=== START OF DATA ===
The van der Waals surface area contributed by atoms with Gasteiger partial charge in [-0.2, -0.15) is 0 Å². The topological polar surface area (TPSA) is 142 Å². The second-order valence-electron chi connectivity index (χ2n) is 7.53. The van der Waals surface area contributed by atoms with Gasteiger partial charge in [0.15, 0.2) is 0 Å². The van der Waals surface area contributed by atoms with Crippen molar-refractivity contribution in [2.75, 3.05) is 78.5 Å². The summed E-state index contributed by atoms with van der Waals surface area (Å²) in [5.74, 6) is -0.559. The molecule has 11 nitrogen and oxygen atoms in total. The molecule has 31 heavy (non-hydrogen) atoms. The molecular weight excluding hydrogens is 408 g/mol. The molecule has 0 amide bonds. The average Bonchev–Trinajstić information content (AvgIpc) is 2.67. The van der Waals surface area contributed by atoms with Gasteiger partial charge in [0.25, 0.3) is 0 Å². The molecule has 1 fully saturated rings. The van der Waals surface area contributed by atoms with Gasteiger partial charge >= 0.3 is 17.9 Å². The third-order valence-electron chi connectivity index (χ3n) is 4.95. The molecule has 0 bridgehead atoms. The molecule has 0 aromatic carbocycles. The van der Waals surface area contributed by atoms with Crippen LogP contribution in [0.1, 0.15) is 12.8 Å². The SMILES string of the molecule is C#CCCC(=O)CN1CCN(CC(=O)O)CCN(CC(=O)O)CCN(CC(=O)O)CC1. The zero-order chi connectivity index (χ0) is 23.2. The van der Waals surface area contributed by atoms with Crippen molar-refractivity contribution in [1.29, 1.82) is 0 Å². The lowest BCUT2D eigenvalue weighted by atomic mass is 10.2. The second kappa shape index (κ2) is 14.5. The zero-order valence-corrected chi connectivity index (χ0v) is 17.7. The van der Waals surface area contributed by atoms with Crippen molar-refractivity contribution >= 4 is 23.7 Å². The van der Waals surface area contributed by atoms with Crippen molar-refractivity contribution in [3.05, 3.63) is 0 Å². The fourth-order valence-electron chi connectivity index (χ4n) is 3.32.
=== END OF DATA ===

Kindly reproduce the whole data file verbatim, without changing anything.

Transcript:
The van der Waals surface area contributed by atoms with Gasteiger partial charge in [-0.2, -0.15) is 0 Å². The topological polar surface area (TPSA) is 142 Å². The second-order valence-electron chi connectivity index (χ2n) is 7.53. The van der Waals surface area contributed by atoms with Gasteiger partial charge in [0.15, 0.2) is 0 Å². The van der Waals surface area contributed by atoms with Crippen molar-refractivity contribution in [2.75, 3.05) is 78.5 Å². The summed E-state index contributed by atoms with van der Waals surface area (Å²) in [5.74, 6) is -0.559. The molecule has 11 nitrogen and oxygen atoms in total. The molecule has 31 heavy (non-hydrogen) atoms. The molecular weight excluding hydrogens is 408 g/mol. The molecule has 0 amide bonds. The average Bonchev–Trinajstić information content (AvgIpc) is 2.67. The van der Waals surface area contributed by atoms with Gasteiger partial charge in [0.25, 0.3) is 0 Å². The molecule has 1 fully saturated rings. The van der Waals surface area contributed by atoms with Gasteiger partial charge >= 0.3 is 17.9 Å². The third-order valence-electron chi connectivity index (χ3n) is 4.95. The molecule has 0 bridgehead atoms. The molecule has 0 aromatic carbocycles. The van der Waals surface area contributed by atoms with Crippen LogP contribution in [0.1, 0.15) is 12.8 Å². The SMILES string of the molecule is C#CCCC(=O)CN1CCN(CC(=O)O)CCN(CC(=O)O)CCN(CC(=O)O)CC1. The zero-order chi connectivity index (χ0) is 23.2. The van der Waals surface area contributed by atoms with Crippen molar-refractivity contribution in [1.29, 1.82) is 0 Å². The lowest BCUT2D eigenvalue weighted by atomic mass is 10.2. The second kappa shape index (κ2) is 14.5. The zero-order valence-corrected chi connectivity index (χ0v) is 17.7. The van der Waals surface area contributed by atoms with Crippen molar-refractivity contribution >= 4 is 23.7 Å². The van der Waals surface area contributed by atoms with Crippen molar-refractivity contribution in [3.05, 3.63) is 0 Å². The fourth-order valence-electron chi connectivity index (χ4n) is 3.32.